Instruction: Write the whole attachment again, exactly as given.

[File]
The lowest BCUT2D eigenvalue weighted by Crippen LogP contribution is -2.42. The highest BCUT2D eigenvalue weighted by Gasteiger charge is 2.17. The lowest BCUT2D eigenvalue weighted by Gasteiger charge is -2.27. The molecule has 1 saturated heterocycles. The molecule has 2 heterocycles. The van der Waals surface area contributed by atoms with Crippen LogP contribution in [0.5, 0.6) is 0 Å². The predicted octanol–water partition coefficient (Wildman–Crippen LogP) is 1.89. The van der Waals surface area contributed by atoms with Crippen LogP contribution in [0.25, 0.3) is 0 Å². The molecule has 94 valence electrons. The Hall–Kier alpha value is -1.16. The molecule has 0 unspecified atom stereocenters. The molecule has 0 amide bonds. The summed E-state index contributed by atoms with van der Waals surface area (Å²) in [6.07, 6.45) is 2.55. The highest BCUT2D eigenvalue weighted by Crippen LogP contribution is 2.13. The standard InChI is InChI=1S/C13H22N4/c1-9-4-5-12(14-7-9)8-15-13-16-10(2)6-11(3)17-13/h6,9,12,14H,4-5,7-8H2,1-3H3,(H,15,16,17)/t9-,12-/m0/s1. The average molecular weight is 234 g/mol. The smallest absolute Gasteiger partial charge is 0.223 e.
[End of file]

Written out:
The lowest BCUT2D eigenvalue weighted by Crippen LogP contribution is -2.42. The highest BCUT2D eigenvalue weighted by Gasteiger charge is 2.17. The lowest BCUT2D eigenvalue weighted by Gasteiger charge is -2.27. The molecule has 1 saturated heterocycles. The molecule has 2 heterocycles. The van der Waals surface area contributed by atoms with Crippen LogP contribution in [0.5, 0.6) is 0 Å². The predicted octanol–water partition coefficient (Wildman–Crippen LogP) is 1.89. The van der Waals surface area contributed by atoms with Crippen LogP contribution in [0.25, 0.3) is 0 Å². The molecule has 94 valence electrons. The Hall–Kier alpha value is -1.16. The molecule has 0 unspecified atom stereocenters. The molecule has 0 amide bonds. The summed E-state index contributed by atoms with van der Waals surface area (Å²) in [6.07, 6.45) is 2.55. The highest BCUT2D eigenvalue weighted by Crippen LogP contribution is 2.13. The standard InChI is InChI=1S/C13H22N4/c1-9-4-5-12(14-7-9)8-15-13-16-10(2)6-11(3)17-13/h6,9,12,14H,4-5,7-8H2,1-3H3,(H,15,16,17)/t9-,12-/m0/s1. The average molecular weight is 234 g/mol. The smallest absolute Gasteiger partial charge is 0.223 e.